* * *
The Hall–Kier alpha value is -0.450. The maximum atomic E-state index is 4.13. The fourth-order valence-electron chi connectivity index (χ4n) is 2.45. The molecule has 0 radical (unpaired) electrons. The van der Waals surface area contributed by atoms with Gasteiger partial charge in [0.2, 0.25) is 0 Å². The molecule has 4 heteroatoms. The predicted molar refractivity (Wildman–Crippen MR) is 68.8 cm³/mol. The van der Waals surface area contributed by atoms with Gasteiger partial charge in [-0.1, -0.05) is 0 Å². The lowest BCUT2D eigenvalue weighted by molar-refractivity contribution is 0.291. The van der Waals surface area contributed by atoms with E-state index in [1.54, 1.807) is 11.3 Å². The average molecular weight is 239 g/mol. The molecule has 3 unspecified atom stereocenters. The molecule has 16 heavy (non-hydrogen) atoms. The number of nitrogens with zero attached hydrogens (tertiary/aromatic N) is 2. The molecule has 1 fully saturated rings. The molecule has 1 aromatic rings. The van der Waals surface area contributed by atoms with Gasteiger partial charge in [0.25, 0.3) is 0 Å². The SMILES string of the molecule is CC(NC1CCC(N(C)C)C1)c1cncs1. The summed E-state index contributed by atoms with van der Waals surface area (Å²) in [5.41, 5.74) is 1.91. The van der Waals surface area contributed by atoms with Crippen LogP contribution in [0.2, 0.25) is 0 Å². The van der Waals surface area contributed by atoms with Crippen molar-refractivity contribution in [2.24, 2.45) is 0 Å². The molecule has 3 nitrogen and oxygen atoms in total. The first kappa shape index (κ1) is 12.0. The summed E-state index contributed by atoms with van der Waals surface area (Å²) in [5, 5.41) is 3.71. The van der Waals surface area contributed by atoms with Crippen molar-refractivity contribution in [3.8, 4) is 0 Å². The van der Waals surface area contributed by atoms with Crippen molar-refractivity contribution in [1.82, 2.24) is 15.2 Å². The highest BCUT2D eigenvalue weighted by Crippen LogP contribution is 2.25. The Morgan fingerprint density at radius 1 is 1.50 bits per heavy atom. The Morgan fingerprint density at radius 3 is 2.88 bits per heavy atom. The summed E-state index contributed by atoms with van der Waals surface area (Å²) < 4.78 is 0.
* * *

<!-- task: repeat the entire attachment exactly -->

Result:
The Hall–Kier alpha value is -0.450. The maximum atomic E-state index is 4.13. The fourth-order valence-electron chi connectivity index (χ4n) is 2.45. The molecule has 0 radical (unpaired) electrons. The van der Waals surface area contributed by atoms with Gasteiger partial charge in [0.2, 0.25) is 0 Å². The molecule has 4 heteroatoms. The predicted molar refractivity (Wildman–Crippen MR) is 68.8 cm³/mol. The van der Waals surface area contributed by atoms with Gasteiger partial charge in [-0.1, -0.05) is 0 Å². The lowest BCUT2D eigenvalue weighted by molar-refractivity contribution is 0.291. The van der Waals surface area contributed by atoms with E-state index in [1.54, 1.807) is 11.3 Å². The average molecular weight is 239 g/mol. The molecule has 3 unspecified atom stereocenters. The molecule has 16 heavy (non-hydrogen) atoms. The number of nitrogens with zero attached hydrogens (tertiary/aromatic N) is 2. The molecule has 1 fully saturated rings. The molecule has 1 aromatic rings. The van der Waals surface area contributed by atoms with Gasteiger partial charge in [0.25, 0.3) is 0 Å². The SMILES string of the molecule is CC(NC1CCC(N(C)C)C1)c1cncs1. The summed E-state index contributed by atoms with van der Waals surface area (Å²) in [5.41, 5.74) is 1.91. The van der Waals surface area contributed by atoms with Crippen LogP contribution in [0.2, 0.25) is 0 Å². The van der Waals surface area contributed by atoms with Crippen molar-refractivity contribution in [2.24, 2.45) is 0 Å². The molecule has 3 nitrogen and oxygen atoms in total. The first kappa shape index (κ1) is 12.0. The summed E-state index contributed by atoms with van der Waals surface area (Å²) in [5, 5.41) is 3.71. The van der Waals surface area contributed by atoms with Crippen molar-refractivity contribution in [3.8, 4) is 0 Å². The van der Waals surface area contributed by atoms with Crippen molar-refractivity contribution in [1.82, 2.24) is 15.2 Å². The highest BCUT2D eigenvalue weighted by Crippen LogP contribution is 2.25. The Morgan fingerprint density at radius 1 is 1.50 bits per heavy atom. The Morgan fingerprint density at radius 3 is 2.88 bits per heavy atom. The summed E-state index contributed by atoms with van der Waals surface area (Å²) < 4.78 is 0.